We have yet to hear a single New Hampshire politico express support for state House Rep. Stella Tremblay following her comments blaming the U.S. government for the Boston Marathon bombing. Party leaders publicly denounced the Auburn Republican, while her fellow travelers on the far right fringe were largely silent. And then there’s Andrew Manuse.
Two days after Tremblay issued a statement offering an apology of a sort, Manuse published “From Stella’s Shoes.” The former House lawmaker from Derry, whose resume includes “generating press releases” and “ghostwriting,” described the document as the apology he would have given if he had been in Tremblay’s shoes.
Like Tremblay, he began with an “if you were offended” apology.
Tremblay: My sincere apologies if I have offended anyone with my comments regarding the Boston Marathon bombing.
Manuse: To those people offended by the insensitivity of my comments regarding the Boston Marathon Bombing: please accept my sincere apology.
Like Tremblay, he ignored her original assertion (the bombing was a government-run “Black Ops ‘terrorist’ attack”), and pretended she had merely questioned government activities after the bombing:
Tremblay: It was out of my sincere desire to question the violated constitutional rights of the residents in Watertown in the name of searching for one fugitive.
Manuse: I understand that some folks are not ready for bold questions meant to provoke thought, particularly when human life and limb are involved so close to home. Following the bombing, many of New Hampshire’s neighbors to the south in Massachusetts had their homes violently invaded by swarms of police officers dressed and outfitted in military gear… .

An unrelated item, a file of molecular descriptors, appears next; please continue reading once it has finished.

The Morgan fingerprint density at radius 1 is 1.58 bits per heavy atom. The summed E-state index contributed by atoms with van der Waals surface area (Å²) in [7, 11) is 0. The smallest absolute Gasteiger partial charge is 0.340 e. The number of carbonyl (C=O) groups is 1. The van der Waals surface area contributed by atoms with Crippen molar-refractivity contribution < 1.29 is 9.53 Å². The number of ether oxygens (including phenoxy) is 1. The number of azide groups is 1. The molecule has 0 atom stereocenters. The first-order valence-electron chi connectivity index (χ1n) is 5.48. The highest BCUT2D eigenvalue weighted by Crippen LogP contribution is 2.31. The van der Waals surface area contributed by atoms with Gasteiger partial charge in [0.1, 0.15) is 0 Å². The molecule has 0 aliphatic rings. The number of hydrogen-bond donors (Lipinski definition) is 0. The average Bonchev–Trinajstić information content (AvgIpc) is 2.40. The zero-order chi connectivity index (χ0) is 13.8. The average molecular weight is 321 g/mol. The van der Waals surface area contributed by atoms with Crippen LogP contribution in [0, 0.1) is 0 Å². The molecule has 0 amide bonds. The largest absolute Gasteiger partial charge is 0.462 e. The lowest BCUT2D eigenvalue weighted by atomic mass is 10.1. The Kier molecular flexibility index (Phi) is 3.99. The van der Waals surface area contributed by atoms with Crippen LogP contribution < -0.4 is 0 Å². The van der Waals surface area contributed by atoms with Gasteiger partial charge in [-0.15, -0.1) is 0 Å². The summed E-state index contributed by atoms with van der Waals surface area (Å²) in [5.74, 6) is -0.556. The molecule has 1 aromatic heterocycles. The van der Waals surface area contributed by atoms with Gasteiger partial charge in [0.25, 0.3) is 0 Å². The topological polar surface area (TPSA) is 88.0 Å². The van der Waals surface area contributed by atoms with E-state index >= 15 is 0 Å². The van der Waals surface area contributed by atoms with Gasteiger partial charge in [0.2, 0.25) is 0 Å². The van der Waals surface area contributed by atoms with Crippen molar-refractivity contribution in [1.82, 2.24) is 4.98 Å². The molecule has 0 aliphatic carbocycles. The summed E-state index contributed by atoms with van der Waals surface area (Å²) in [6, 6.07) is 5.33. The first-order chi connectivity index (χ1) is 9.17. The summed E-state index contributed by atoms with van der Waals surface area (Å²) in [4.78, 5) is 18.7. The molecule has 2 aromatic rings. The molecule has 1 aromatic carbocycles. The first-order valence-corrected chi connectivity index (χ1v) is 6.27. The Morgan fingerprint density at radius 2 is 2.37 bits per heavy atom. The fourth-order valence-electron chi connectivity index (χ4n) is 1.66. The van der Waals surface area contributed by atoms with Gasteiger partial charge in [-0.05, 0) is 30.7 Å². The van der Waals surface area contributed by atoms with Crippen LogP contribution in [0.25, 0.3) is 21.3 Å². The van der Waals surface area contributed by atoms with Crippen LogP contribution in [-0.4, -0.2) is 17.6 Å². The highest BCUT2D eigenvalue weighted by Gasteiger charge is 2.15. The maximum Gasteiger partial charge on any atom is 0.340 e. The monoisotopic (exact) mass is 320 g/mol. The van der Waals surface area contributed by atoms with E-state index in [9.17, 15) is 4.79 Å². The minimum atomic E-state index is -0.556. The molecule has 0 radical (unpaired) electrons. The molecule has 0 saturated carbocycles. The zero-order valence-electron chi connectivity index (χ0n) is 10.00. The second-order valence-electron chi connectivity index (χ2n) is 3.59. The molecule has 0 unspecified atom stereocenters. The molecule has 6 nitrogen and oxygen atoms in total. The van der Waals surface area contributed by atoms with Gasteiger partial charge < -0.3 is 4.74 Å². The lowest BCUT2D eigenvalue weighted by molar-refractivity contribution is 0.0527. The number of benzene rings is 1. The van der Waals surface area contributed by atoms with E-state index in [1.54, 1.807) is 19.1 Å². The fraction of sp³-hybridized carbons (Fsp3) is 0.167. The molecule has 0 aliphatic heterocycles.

Like Tremblay, he even compared press coverage of Richard Nixon’s misdeeds to a lack of inquisitiveness by the media concerning the government’s alleged role in the bombing:
Tremblay: President Richard Nixon was impeached when the media asked the tough questions. Inquisitiveness is only natural when the media is not doing their jobs.
Manuse: At the time that President Richard Nixon resigned, the media did their job to uncover his corruption by asking the tough questions. Inquisitiveness is essential in a free society, and it is only natural when our press is no longer free to do their jobs as in our present situation.
And like Tremblay, he concludes with a warning of a dystopian future:
Tremblay: When we give up our ‘liberties’ in the name of safety, we truly have agreed to be enslaved.
Manuse: What would be even more tragic than the Boston Marathon Bombing, 9/11 or any horrible event like them is an all-encroaching federal government that controls our every move and watches our every breath. … Our future could be quite bleak.